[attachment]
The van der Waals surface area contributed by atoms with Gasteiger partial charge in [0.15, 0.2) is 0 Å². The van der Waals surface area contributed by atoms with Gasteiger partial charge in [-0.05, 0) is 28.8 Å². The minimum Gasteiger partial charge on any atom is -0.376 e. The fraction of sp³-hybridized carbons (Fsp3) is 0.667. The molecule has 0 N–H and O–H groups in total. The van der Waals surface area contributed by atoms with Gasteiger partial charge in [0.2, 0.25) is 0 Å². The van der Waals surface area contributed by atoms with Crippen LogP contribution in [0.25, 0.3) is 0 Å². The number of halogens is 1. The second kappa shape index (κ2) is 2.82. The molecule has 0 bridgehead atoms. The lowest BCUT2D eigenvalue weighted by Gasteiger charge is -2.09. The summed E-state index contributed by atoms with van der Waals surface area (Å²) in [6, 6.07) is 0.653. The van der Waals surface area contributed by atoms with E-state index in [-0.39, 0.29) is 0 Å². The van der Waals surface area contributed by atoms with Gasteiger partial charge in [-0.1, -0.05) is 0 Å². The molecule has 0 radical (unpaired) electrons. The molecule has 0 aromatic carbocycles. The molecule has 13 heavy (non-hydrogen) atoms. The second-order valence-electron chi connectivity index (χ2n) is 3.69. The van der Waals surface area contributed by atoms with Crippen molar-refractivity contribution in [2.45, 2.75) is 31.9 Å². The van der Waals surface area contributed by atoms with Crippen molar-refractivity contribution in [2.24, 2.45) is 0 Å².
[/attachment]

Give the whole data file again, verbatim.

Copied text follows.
The van der Waals surface area contributed by atoms with Gasteiger partial charge in [0.15, 0.2) is 0 Å². The van der Waals surface area contributed by atoms with Gasteiger partial charge in [-0.05, 0) is 28.8 Å². The minimum Gasteiger partial charge on any atom is -0.376 e. The fraction of sp³-hybridized carbons (Fsp3) is 0.667. The molecule has 0 N–H and O–H groups in total. The van der Waals surface area contributed by atoms with Gasteiger partial charge in [0.2, 0.25) is 0 Å². The van der Waals surface area contributed by atoms with Crippen LogP contribution in [0.25, 0.3) is 0 Å². The number of halogens is 1. The second kappa shape index (κ2) is 2.82. The molecule has 0 bridgehead atoms. The lowest BCUT2D eigenvalue weighted by Gasteiger charge is -2.09. The summed E-state index contributed by atoms with van der Waals surface area (Å²) in [6, 6.07) is 0.653. The van der Waals surface area contributed by atoms with E-state index in [-0.39, 0.29) is 0 Å². The van der Waals surface area contributed by atoms with Gasteiger partial charge in [-0.1, -0.05) is 0 Å². The molecule has 0 radical (unpaired) electrons. The molecule has 0 aromatic carbocycles. The molecule has 13 heavy (non-hydrogen) atoms. The second-order valence-electron chi connectivity index (χ2n) is 3.69. The van der Waals surface area contributed by atoms with Crippen molar-refractivity contribution in [2.45, 2.75) is 31.9 Å². The van der Waals surface area contributed by atoms with Crippen molar-refractivity contribution in [2.24, 2.45) is 0 Å².